Our Politicians Have Reached an Impasse: A Compassionate Alliance is the Answer
The resignations of members of the Labour and Tory parties over recent days have exposed the extent of our political crisis. Media speculation about potential conflict between the independents over policy is rife, and both major parties have indulged in blame and recrimination.
In many ways the disaffected MPs have been trapped in a ‘traumatic bond’ with their respective parties, a process which finds parallel in abusive relationships. All consensual relationships start out hopeful; when one party begins to dominate and impose his or her views and demands on the other, instead of walking away, the weaker party tries desperately to change the situation, believing against all the evidence that the abuser will become once again the person they thought they had met, and the situation becomes toxic. Those in power in both major parties can be seen to mirror this dominant behaviour; many of the now independent MPs talk of feeling weakened, disregarded and losing their sense of identity. Attempts to encourage MPs to return or to prevent them from leaving with promises to listen and to take action, which on past experience are likely to be hollow or at least tokenistic, also mirror toxic relationships.
There is talk of creating a ‘centrist’ party by the end of the year; this is the last thing our country needs at the moment. Neither would a 'progressive alliance' solve our political problems, as both terms imply affiliation with particular political perspectives, a factor which has in no small degree led to the current situation. That we might be forced to witness yet more power struggles before a consensus could be achieved by a new party is unthinkable. In what is certainly a disparate group disagreements and obstacles are certain to emerge, which would do nothing to address the urgency of the political crisis and would allow the major parties to score points. Instead those who have been brave enough to walk away and others who will inevitably follow must take this unique opportunity to make radical revisions to the broken system which has led us to this desperate situation.
The independents must put aside political perspectives and work on agreed priorities for the common good, in collaboration with other sympathetic parties. This requires courage, vision and a new kind of political movement. The opposite of a toxic relationship is a ‘compassionate alliance’. In such a relationship the identity and unique contribution of all parties is valued and encouraged and collaboration takes place by building on strengths and agreeing on shared values. A 'Compassionate Alliance for Britain' would concentrate solely on addressing the socio-economic factors which have led to the current impasse, hopefully aided by an extension to the deadline for article 50. Party perspectives would be put aside by mutual agreement in favour of a number of commonly agreed priorities in the interests of Britain and its future as an important voice in the construction of a kinder, safer, more peaceful world. The involvement of non politicians such as high profile supporters, ordinary citizens and crucially young people as consultants and advisers would be essential to re-build trust and to listen, finally and wisely, to the views of the electorate from all sectors.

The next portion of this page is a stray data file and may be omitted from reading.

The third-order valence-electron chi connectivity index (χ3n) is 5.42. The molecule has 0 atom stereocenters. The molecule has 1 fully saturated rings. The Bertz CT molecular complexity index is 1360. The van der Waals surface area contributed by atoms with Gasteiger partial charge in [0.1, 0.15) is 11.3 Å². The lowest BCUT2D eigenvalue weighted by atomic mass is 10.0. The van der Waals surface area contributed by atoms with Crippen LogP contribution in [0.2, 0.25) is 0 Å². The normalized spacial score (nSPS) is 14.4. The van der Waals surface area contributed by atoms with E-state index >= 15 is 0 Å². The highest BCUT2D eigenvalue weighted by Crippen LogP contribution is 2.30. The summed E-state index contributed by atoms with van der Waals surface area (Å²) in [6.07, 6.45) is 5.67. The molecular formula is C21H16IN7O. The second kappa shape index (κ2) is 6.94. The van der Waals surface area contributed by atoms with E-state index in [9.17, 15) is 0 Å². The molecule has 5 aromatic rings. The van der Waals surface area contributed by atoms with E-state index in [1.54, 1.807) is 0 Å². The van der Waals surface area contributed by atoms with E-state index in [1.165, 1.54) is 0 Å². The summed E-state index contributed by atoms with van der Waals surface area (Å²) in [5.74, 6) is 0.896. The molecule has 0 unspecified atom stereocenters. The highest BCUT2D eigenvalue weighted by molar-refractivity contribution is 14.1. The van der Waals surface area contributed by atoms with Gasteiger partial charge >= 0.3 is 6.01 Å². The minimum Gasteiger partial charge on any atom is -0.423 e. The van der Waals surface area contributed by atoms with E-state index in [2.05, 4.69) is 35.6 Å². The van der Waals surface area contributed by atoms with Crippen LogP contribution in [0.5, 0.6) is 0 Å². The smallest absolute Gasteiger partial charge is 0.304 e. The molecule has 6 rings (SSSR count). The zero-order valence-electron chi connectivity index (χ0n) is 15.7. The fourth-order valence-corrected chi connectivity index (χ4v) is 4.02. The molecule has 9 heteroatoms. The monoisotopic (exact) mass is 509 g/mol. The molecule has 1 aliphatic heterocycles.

A compassionate alliance would also encourage MPs from parties with a minority voice in parliament to join the movement without losing their individual identities and exert much greater influence and leadership than if they remained separate, truly Jo Cox's 'More United'. Party allegiances would simply be put aside in a humanistic and philanthropic approach - a simple and empowering step which would enable those who wish to work together unencumbered with disagreements to achieve what partisan politics cannot do.
As a former mediator I have learned that when a situation becomes intractable it is a good idea to put the contentious issue to one side and concentrate on resolving the underlying conflict which brought it about, an approach which almost always facilitates agreement in relation to the 'presenting' problem. That is why I am making the suggestion that a compassionate alliance could do just that - simply deal wisely and sensitively with the crisis at hand and evolve collaboratively as the situation requires when things are much calmer.
If we wish to restore compassion and hope to our society we must do so first at the heart of our politics - the rest will follow suit.
Kath Twigg is a social work lecturer, trainer, mentor and writer. She has written a book entitled ‘The Hall of Mirrors, How to Change Life Patterns and Avoid Toxic Relationships’, which is available in Kindle and paperback versions on Amazon. For more information visit Kath’s website: kathtwigg.co.uk